Owners of non-K 14th Gen Intel processors have something interesting to look forward to. ASRock has released new BIOS’ for its range of Z790 motherboards that allow you to get some ‘free’ performance. ASRock says it will roll out the update to its other LGA 1700 motherboards with 600 and 700-series chipsets in the near future.
The BIOS enables access to a setting called CEP, or Current Excursion Power. It allows locked 14th Gen processors to bypass current limits, therefore allowing them to reach and sustain higher core clocks.
ASRock claims this can result in as much as a 10% improvement in performance. It used the i7 14700 as an example, claiming a 10% performance uplift in Cinebench R23. Its impossible to say without testing, but my guess would be greater gains could be made with the i9 14900, which is even more power constrained relative to the i9 14900K.
The BIOS’ incorporate the latest Intel microcode update. ASRock’s press release stated it was the ‘first’ to roll out the update in advance of the Chinese New Year holidays. That means other manufacturers are likely to follow suit with their own updates shortly.
This isn’t the first time we’ve seen some power tweaks to boost the performance of locked CPUs. ASRock itself previously enabled similar functionality on LGA 1200 motherboards with a feature it called ‘Base Frequency Boost’. By enabling higher PL1 power limits, users of non-K CPUs were able to achieve much higher long-term base clock frequencies.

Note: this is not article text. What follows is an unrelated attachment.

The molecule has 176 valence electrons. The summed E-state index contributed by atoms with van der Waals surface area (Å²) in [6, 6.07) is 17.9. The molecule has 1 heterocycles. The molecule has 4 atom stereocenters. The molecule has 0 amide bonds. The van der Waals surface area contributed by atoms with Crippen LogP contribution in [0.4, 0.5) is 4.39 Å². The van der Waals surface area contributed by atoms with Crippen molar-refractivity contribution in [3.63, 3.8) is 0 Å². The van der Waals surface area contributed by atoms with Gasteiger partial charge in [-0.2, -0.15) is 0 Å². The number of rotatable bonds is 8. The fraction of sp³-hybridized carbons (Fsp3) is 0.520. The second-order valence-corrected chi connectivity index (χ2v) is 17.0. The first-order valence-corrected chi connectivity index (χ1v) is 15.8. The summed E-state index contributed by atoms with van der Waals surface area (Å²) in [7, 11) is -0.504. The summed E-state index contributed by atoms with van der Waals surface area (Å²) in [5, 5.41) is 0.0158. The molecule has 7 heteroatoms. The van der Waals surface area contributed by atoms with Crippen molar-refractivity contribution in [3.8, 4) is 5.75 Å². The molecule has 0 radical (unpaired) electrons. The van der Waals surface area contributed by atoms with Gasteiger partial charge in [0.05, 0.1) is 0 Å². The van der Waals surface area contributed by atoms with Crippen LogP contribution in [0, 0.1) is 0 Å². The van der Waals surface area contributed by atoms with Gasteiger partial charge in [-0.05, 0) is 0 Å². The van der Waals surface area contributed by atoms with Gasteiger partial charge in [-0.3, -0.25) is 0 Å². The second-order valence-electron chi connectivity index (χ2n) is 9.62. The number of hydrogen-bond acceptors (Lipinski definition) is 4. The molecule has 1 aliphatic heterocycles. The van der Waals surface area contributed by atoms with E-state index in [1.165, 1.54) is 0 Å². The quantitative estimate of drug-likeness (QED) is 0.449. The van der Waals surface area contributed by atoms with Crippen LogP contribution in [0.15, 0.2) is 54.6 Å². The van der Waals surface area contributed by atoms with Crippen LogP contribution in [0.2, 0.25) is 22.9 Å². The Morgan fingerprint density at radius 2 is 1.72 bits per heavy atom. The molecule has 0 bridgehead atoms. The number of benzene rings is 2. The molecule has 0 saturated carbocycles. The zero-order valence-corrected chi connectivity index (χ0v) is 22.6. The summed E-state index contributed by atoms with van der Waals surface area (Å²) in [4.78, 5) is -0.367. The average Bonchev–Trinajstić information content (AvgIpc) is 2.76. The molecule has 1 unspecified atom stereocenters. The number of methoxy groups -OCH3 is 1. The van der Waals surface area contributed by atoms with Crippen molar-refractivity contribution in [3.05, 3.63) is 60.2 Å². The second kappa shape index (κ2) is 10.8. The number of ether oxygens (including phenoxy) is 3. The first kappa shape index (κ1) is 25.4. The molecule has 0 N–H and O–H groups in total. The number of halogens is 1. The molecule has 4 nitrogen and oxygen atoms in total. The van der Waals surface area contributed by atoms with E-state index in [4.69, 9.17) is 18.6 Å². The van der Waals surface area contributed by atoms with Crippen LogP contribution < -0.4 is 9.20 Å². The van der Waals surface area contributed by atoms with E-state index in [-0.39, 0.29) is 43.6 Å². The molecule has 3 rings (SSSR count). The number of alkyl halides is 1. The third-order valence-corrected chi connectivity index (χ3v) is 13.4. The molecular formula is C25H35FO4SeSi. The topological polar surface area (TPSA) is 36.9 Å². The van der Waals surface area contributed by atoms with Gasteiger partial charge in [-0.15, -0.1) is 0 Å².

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This 14th Gen feature looks like its more or less the same thing. Of course, you’ll need to ensure your cooling is up to the job of handling the resulting higher TDPs, and you’ll have to put up with an increase in system power consumption too.
If nothing else, it’s a good way to get closer to the performance offered by a K series processor, at a cheaper price. At least that’s the theory. At the time of writing, a quick check over at Newegg showed the i7 14700 and i9 14900 costing the same or more than their i7 14700K and i9 14900K counterparts!
We’ve reached out to ASRock for additional information and comment including whether 12th and 13th Gen models are supported too. We’ll update here if or when it responds.
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